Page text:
3) Improving America’s position on the international stage
As the United States falls behind on innovation, educational achievement, and technical training, other nations are surpassing us. Numerous countries are growing strong tech industries of their own and creating domestic products to generate their own economic growth. The U.S. economy will benefit if it can export products, and labor, to other nations—and this will also increase the country’s standing among developed nations.
Lagging behind in terms of technological innovation makes the United States a less desirable place to work, live, and do business with for people and companies from overseas. Expanding the tech industry will offer benefits like encouraging foreign firms to open offices in the U.S., creating more domestic jobs and better ties with international allies.
4) Contributing to job and wage growth
Another stated goal of the initiative involves not just job growth—filling empty jobs in the tech industry and generating new ones—but also wage growth. With more and more trained people entering the industry, tech industry wages will be going out to more people—and as training increases, they’ll have to start pushing those wages up to attract top talent, especially for competitive positions.
Tackling U.S. unemployment is important, but the situation in the tech industry illustrates that open jobs don’t always equate to filling jobs, because sometimes companies can’t find the talent they need. By creating that talent, we can bring unemployment numbers down, creating more workplace participation, reducing strain on social benefits programs, and boosting the economy as a whole by increasing spending as well as borrowing for purchases like homes.
5) Opportunities for social development and a growing middle class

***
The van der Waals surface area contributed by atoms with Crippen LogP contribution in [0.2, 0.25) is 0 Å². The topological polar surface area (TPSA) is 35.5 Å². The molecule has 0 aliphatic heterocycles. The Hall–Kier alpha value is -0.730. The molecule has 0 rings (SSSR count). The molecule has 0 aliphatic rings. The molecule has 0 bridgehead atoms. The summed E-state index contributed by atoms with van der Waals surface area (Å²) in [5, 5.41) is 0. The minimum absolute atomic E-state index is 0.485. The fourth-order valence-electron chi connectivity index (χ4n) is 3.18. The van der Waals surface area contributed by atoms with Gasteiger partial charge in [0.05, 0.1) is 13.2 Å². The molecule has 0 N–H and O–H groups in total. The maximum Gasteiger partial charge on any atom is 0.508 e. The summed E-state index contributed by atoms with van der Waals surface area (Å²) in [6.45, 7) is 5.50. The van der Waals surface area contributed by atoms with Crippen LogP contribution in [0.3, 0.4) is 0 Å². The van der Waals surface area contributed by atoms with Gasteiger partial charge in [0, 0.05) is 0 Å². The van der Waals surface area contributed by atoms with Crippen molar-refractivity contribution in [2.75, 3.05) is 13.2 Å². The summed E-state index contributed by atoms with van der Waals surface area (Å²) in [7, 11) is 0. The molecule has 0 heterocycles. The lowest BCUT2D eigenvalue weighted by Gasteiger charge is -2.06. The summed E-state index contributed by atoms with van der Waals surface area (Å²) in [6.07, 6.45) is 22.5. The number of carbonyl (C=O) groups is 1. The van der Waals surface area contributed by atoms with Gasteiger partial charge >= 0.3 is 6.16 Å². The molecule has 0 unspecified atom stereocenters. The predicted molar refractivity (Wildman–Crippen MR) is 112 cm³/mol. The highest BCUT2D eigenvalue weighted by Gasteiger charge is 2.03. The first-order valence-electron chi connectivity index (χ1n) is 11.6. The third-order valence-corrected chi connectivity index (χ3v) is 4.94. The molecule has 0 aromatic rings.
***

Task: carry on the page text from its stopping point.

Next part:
Creating job growth among women, people of color, disabled people, and other groups like veterans and women with young children will increase social mobility. Poverty often becomes a vicious cycle in the United States, creating intergenerational financial problems as people struggle with limited education, chronic health conditions caused by poor access to health care, and other issues. If this cycle is interrupted with high skills training, people currently struggling at the cusp of poverty can finally help themselves and their families. President Obama described the program as a “ticket to the middle class.”
Think of it as push up, rather than trickle down, economics. Families given a boost and the training they need to stay where they are will build their own opportunities and pass the benefits on to their children. As more people are enrolled in TechHire, the U.S. can address the 15 percent of the population currently living in poverty with a program that will use positive means to address poverty, rather than punishing people with moves like capping welfare benefits and limiting disability support services.
6) Ending Silicon Valley’s bro culture